Posted on September 16, 2011 AT 09:29am
You know those times when there’s a genre of video games you’re not really big into, but you end up becoming a fan of one particular game or series from that genre? That’s me and Ridge Racer. Racing games are something I can understand the appeal of, but have never been able to play worth a damn outside of more arcade-style offerings.
The deal is this: I know how to check the oil in my car, make sure the tires have the proper air pressure, and acquire gas when fuel is needed. Other than that, cars are pretty much a strange alien technology to me. Games that require me to spend a lot of time tuning and tweaking not only one car, but several of them? You might as well ask me to build a new rocket craft that can make it to Mars. Even simpler concepts typically elude me when it comes to racing games—things like the idea that you’re supposed to break before hitting a curve, not during it.
That’s why I like Ridge Racer: It’s nice, it’s simple, and it actually encourages you to hit curves like a crazy person (in order to drift). I can’t even remember the last time I used the break button in a Ridge Racer title—maybe the PlayStation 1 era?
As much as I’ve enjoyed the last couple console outings, it’s the PSP series—especially Ridge Racer 2—that has really captured my heart in recent years. So, it only makes sense that I’d be excited by the concept of a new Ridge Racer chapter coming to the PS Vita.
I got a chance to play the Vita Ridge Racer (working title) demo today, and walked away with mixed opinions. The demo allowed for the playing of one track—a track that, I believe, first debuted in Ridge Racer 6—and right away I noticed a peculiar effect going on. Everything near the screen looked finely detailed, but scenery and roadside objects a bit further down the road has a peculiar blurring to them—almost as if those segments of the track are in a much lower resolution, and then snap into a higher level of detail once they’re close enough to the player.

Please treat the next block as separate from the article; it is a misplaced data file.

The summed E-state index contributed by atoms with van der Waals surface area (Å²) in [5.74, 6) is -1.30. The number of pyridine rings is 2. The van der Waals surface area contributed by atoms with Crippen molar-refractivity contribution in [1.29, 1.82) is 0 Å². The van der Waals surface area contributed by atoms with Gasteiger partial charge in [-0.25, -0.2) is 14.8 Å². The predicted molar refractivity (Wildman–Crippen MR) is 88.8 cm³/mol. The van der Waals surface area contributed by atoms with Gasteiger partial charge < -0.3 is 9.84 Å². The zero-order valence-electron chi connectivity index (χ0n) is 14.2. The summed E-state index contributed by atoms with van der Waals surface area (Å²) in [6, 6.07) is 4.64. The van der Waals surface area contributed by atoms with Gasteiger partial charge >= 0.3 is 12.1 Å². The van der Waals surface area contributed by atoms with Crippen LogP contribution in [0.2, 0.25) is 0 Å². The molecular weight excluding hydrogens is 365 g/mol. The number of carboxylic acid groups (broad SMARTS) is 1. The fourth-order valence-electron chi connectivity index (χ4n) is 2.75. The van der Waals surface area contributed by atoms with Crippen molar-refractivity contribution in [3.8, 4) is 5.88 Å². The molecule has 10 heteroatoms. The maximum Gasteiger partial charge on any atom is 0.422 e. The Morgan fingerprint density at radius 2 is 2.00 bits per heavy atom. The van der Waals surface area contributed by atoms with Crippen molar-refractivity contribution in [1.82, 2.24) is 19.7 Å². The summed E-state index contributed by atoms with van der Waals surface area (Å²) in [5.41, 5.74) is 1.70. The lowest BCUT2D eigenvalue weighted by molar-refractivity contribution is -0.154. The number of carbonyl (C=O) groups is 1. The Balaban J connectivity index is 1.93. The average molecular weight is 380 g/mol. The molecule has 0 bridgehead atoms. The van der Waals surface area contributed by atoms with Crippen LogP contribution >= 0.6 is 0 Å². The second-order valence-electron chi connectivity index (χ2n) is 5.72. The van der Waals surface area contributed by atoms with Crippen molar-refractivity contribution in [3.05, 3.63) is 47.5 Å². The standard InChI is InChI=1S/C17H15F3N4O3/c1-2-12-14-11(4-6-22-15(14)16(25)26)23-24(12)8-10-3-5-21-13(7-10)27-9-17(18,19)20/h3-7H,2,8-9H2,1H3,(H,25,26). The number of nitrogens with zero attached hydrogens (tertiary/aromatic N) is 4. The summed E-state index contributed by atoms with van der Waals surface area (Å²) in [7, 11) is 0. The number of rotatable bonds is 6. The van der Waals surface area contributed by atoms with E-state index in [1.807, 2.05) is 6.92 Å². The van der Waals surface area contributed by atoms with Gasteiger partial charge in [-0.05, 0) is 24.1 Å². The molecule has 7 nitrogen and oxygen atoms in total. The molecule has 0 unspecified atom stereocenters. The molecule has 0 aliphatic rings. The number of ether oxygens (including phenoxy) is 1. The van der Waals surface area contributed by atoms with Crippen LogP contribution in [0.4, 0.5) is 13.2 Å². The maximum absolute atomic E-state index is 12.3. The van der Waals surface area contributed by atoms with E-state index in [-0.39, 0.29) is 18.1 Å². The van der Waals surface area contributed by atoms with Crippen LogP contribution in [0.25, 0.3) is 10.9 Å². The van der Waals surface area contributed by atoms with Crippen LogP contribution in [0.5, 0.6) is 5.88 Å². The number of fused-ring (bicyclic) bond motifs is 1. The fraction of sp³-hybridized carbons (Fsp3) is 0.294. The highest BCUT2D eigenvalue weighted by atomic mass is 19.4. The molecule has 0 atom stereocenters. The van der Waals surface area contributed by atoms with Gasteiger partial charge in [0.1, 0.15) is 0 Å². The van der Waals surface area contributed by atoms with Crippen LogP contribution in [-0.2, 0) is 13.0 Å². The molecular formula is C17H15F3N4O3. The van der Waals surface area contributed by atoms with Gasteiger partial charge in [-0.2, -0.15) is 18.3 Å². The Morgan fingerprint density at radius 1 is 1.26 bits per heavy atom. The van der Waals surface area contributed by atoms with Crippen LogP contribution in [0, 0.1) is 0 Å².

The effect was rather jarring, and for me, I couldn’t take my eyes off of it the entire time I tried to play. Supposedly, this is a new depth of field effect that was made specifically for the Vita Ridge Racer project; personally, I’m not at all a fan of it. In fact, until I learned that that was the best explanation for what was going on, I simply assumed the game’s engine was far from being optimized.
Visually beyond that, Vita’s first Ridge Racer chapter is looking pretty good, but currently lacks a little bit of that extra something most RR titles enjoy flaunting. I still remember playing Ridge Racer PSP on my newly-purchased Sony handheld on the day it came out, and being completely blown away by what I was seeing—I’d love to get that feeling again.
Otherwise, there’s unfortunately very little to go on just yet for us Ridge Racer fans. The game felt like a Ridge Racer title—which, of course, is a good sign. Not all of the functions seemed in place yet, but the traditional two-option camera switching was there, Nitro Boosts were an option, and the game’s “dashboard” U.I. was typical Ridge Racer.
PARTING SHOT: Ridge Racer looked solid in our first look, but we can’t help but wonder what will set it apart? Will it be an all new set of tracks, will it be a collection of the best tracks from previous releases, or might it be some extension of Ridge Racer 6 / 7? That’s the question most on my mind now, and the one I hope we get an answer to soon.
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